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Nexus Network Journal

, Volume 18, Issue 3, pp 759–777 | Cite as

Distortion Minimization: A Framework for the Design of Plane Geometric Anamorphosis

  • Vesna StojakovicEmail author
  • Bojan Tepavcevic
Research
  • 1.1k Downloads

Abstract

Anamorphosis, as a drawing, represents shapes on a surface such that they appear in their natural form only under specific viewing conditions. Although anamorphoses are mainly studied in a historical context, they are currently experiencing a revival. Plane geometric anamorphoses are a specific sub-type of anamorphic drawings. Some practical problems may arise during the design and realization of plane geometric anamorphosis causing the 3D illusionistic effect to be impaired. The aim of this paper is to identify and analyze these problems. In the paper we use parametric analysis to quantify the distortion that may appear because the point of view is offset from the preferred point of view, and to simulate the deviations that can appear because of the errors in onsite realization. The analysis leads to a framework for the design of plane geometric anamorphosis that minimizes the impairment of the anamorphic illusion.

Keywords

Anamorphosis Geometry Perspective Parametric analysis 

Introduction

The human visual system relies on retinal 2D images to perceive a 3D shape. The relationship between the information in the images perceived by the retinas and their real-world sources may cause shape ambiguity (Pizlo 2008, pp. 21–27; Schröter 2014, pp. 38–51). In the perception of geometry, the spatial properties of 3D objects are projected onto a plane. Hence, people often do not experience a veridical representation of the space surrounding them. This phenomenon is often referred to as an ‘illusion’ (Howe and Purves 2005, pp. 4–24).

Anamorphosis is an illusion that is intentionally created in order to simulate a virtual spatial structure. It represents shapes such that they appear in their natural form only under specific viewing conditions (an unusual position of the observer, direction of viewing, or the reflection from a curved mirror are the most common scenarios). While there is no difference between anamorphosis and a perspective image in the geometric construction, the perception of a plane anamorphic picture differs from the perception of a perspective image. The crucial difference is that the anamorphic picture is distorted and to see the 3D illusion the direction of the observer’s view has to be oblique to the plane in which the picture is drawn.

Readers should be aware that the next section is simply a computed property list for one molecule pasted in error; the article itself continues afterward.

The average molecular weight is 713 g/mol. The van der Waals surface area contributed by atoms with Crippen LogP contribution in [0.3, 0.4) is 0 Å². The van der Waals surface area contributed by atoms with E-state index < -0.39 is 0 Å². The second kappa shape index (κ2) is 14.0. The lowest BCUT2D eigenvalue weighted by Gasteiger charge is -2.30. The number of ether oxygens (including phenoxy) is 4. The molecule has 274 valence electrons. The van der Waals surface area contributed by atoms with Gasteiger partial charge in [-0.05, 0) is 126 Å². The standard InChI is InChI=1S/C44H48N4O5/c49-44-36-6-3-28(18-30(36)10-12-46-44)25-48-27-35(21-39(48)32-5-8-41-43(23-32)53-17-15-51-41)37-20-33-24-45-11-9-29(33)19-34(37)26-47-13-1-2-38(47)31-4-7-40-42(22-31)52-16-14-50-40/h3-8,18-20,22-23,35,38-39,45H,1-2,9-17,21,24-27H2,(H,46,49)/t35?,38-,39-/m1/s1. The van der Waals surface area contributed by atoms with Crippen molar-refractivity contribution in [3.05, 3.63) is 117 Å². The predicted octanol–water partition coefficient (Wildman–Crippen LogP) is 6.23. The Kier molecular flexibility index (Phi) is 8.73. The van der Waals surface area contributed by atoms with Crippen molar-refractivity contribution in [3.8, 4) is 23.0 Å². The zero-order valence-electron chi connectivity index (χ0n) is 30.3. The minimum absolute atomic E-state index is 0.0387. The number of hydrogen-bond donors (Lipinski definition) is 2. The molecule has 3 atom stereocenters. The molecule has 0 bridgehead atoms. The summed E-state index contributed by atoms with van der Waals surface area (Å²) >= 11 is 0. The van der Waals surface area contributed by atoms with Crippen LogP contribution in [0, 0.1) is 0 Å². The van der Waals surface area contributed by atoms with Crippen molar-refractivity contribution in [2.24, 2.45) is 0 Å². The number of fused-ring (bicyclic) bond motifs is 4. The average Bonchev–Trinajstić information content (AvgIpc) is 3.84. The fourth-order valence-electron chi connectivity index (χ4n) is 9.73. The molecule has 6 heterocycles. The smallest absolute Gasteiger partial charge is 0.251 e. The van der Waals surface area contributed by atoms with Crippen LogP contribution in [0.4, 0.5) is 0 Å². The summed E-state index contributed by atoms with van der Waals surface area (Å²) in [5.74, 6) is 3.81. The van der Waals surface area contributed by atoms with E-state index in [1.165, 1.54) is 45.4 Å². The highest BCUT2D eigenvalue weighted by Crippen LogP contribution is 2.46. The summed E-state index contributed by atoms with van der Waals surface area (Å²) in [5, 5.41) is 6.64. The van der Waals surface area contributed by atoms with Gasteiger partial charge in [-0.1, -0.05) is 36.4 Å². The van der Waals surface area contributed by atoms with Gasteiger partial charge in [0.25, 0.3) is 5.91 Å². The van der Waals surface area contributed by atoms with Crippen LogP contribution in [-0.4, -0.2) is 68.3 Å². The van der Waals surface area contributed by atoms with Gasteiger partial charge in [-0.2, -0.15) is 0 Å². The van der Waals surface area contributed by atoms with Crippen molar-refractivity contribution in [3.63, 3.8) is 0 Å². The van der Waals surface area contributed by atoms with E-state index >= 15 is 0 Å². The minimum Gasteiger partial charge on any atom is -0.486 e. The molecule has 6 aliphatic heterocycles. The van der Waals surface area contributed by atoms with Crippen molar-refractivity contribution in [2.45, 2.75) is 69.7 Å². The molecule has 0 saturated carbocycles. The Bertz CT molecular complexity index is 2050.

Development of Plane Anamorphic Pictures

Anamorphic pictures appear in European art and architecture shortly after the development of linear perspective geometric constructions in the period of the Renaissance (Veltman 1986, pp. 2–21). Anamorphoses were used in many different forms and for different reasons, most often to simulate non-existing spaces or to transmit secret messages (Hagi 2002, pp. 68–69; Castillo 2001, pp. 1–17). One of the most famous historical examples of anamorphic pictures, The Ambassadors by Hans Holbein, has been studied by many authors (Sharp 1998, pp. 157–165; Hagi 2002, pp. 61–68; Collins 1992, pp. 73–80).

Considering the techniques used for anamorphic construction, one of the methods used to create anamorphic drawings on a plane is to map a grid of squares onto a distorted grid and transfer each piece of the picture onto its corresponding field. This method was introduced by Jean François Niceron in his book La perspective curieuse ou magie artificielle des effets merveilleux written in 1638, where he presented a set of simple geometric rules on how to create anamorphoses that could be used to guide laymen who are not acquainted with geometry (Andersen 2007, pp. 452–457; Baltrusaitis 1977, pp. 57–60; Pérez-Gómez and Pelletier 1977, pp. 142–143). The anamorphic drawing created using this method is shown in Fig. 1. Use of similar grid construction approaches in perspective drawings and anamorphosis have remained popular and are still studied today, since this method is suitable for many interesting applications (Sharp 2010, pp. 7–10; Reynolds 2003, pp. 138–155; García-Salgado 2003, pp. 22–48; Hansford and Collins 2007, 2012; Hunt et al. 2000, pp. 232–237). On the other hand, the grid construction methods are not always the best solution to transfer the anamorphic picture. Depending on the method used for realization, deviations that can appear as a consequence of imprecision may be more visible when grid construction is used because the relationship between projection elements is not taken into consideration.